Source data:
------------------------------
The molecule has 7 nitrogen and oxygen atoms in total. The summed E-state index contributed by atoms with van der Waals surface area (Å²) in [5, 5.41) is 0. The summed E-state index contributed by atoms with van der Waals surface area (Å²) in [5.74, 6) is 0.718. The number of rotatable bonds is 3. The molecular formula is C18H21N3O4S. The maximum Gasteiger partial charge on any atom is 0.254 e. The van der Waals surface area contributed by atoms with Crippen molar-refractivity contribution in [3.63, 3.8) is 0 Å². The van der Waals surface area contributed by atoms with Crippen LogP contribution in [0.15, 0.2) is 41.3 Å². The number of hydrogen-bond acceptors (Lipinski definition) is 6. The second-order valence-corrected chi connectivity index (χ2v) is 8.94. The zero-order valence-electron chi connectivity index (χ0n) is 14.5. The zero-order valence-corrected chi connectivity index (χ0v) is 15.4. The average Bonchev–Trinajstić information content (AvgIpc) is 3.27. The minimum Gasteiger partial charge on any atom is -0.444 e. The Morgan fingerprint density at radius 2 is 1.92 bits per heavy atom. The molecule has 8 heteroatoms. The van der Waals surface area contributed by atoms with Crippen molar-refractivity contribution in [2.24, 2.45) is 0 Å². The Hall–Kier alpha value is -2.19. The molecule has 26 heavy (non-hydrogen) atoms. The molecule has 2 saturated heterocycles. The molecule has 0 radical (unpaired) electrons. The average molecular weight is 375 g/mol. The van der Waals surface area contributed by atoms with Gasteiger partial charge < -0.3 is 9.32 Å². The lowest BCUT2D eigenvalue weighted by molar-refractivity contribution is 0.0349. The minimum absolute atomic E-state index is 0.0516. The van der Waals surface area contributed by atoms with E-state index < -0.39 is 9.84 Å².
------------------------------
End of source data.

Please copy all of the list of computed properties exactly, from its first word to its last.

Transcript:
The molecule has 7 nitrogen and oxygen atoms in total. The summed E-state index contributed by atoms with van der Waals surface area (Å²) in [5, 5.41) is 0. The summed E-state index contributed by atoms with van der Waals surface area (Å²) in [5.74, 6) is 0.718. The number of rotatable bonds is 3. The molecular formula is C18H21N3O4S. The maximum Gasteiger partial charge on any atom is 0.254 e. The van der Waals surface area contributed by atoms with Crippen molar-refractivity contribution in [3.63, 3.8) is 0 Å². The van der Waals surface area contributed by atoms with Crippen LogP contribution in [0.15, 0.2) is 41.3 Å². The number of hydrogen-bond acceptors (Lipinski definition) is 6. The second-order valence-corrected chi connectivity index (χ2v) is 8.94. The zero-order valence-electron chi connectivity index (χ0n) is 14.5. The zero-order valence-corrected chi connectivity index (χ0v) is 15.4. The average Bonchev–Trinajstić information content (AvgIpc) is 3.27. The minimum Gasteiger partial charge on any atom is -0.444 e. The Morgan fingerprint density at radius 2 is 1.92 bits per heavy atom. The molecule has 8 heteroatoms. The van der Waals surface area contributed by atoms with Crippen molar-refractivity contribution in [2.24, 2.45) is 0 Å². The Hall–Kier alpha value is -2.19. The molecule has 26 heavy (non-hydrogen) atoms. The molecule has 2 saturated heterocycles. The molecule has 0 radical (unpaired) electrons. The average molecular weight is 375 g/mol. The van der Waals surface area contributed by atoms with Gasteiger partial charge < -0.3 is 9.32 Å². The lowest BCUT2D eigenvalue weighted by molar-refractivity contribution is 0.0349. The minimum absolute atomic E-state index is 0.0516. The van der Waals surface area contributed by atoms with E-state index < -0.39 is 9.84 Å².